Table 1: List of 20 highly abundant proteins present in human serum

 

Albumin Apolipoprotein A-II Complement C1q Ceruloplasmin
IgG

Apolipoprotein A-I

Complement C4

a2-Macroglobin
IgA

Apolipoprotein B

Complement C3

Haptoglobin
IgM Transferrin a1-Acid Glycoprotein Prealbumin
IgD Fibrinogen

a1-Antitrypsin

Plasminogen

 


 

Removal of these high abundance proteins is usually carried out with the help of commercially available kits, which work on the basic principle of affinity chromatography. The columns present in the commercial kits are packed with affinity beads that are capable of binding specifically to high abundance proteins. High abundance proteins, which need to be removed, bind to the surface of the beads, while proteins of interest (other than albumin and IgG) elute out of the column by changing the pH of the buffer. Serum depletion can also be performed using size exclusion criterion wherein molecular cut-off columns are used. These columns retain the proteins that are above its cut-off range but release the lower molecular weight proteins. For example, a molecular cut-off column of 60 kDa will trap albumin having a molecular weight of 66 kDa.
The whole procedure of 2-DE can be subdivided into the following 4 steps, each of which will be described in detail.
1)      Sample Collection and Preparation
2)      First dimension - Isoelectric focusing
3)      Second dimension - Separation on SDS-PAGE
4)      Gel staining and data analysis
 
1) Sample Collection and Preparation  
  1.A - Sample Collection
Blood is composed of different types of blood cells and plasma. The plasma acts as a suspension liquid for blood cells and other biological molecules. Plasma that is deprived of coagulation factors is referred to as serum and contains all circulatory proteins except fibrinogen and other clotting factors. The collection of blood and separation of serum for proteomics experiments is the first crucial step that influences the result and reproducibility of the experiment. Proper care during sample handling prevents the denaturing of proteins in serum.
 
Sample collection is carried out as described below.
  •  Around 5 ml of intravenous blood is collected into a commercially available blood collection tube, which does not contain any external anti-coagulating agent. The Vacutainer tubes are commonly used to bring about efficient and rapid withdrawal of blood.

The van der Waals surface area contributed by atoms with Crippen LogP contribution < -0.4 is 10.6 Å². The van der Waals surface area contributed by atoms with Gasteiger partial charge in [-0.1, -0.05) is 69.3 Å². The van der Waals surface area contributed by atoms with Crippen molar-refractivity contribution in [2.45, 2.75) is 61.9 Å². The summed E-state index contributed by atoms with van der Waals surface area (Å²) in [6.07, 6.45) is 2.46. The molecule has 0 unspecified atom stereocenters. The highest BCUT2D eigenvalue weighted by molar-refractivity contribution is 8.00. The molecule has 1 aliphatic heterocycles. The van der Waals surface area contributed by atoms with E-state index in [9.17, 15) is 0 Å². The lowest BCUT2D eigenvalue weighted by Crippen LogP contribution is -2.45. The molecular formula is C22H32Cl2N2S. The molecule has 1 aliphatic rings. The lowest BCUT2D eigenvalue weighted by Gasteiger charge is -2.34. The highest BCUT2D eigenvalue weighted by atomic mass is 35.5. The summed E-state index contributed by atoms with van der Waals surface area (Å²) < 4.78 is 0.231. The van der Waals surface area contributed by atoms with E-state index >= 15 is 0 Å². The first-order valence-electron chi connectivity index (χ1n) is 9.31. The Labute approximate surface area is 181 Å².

• Immediately after collection, the tube is placed on ice for 30 min. This incubation time is required to bring about coagulation of the blood and formation of the fibrin clot, which is essential to separate the serum.
  • The serum is then separated by centrifuging the coagulated blood sample at 2500 rpm at 20°C for 10 min. The blood clot containing the different types of blood cells and clotting factors forms the pellet while the serum forms the supernatant.
  • The dark, yellowish, viscous supernatant is then carefully aspirated out using a micropipette and collected into a fresh, clean, labeled microcentrifuge tube. Care should be taken not to disturb the pellet.
  • Usually, about 1.5-2 ml of serum can be collected per 5 ml of whole blood.
  • The tube containing the serum is then labeled appropriately and stored at -80°C until further use.
 
 1.B- Sonication of serum proteins
 Biological fluids like serum are extremely complex and have a wide variety of proteins, which can hinder the separation in 2-DE. In order to improve the quality of protein extraction, various physical methods and chemical methods have been developed which reduce the complexity of the crude serum sample. Sonication of serum protein is one of the widely used physical methods to distort cell complex and its inter- and intra- protein interactions.  In this process, high frequency sound waves are applied to the crude samples for a short exposure,which help in disrupting the cells. Procedure for sonication of the crude serum sample is as follows: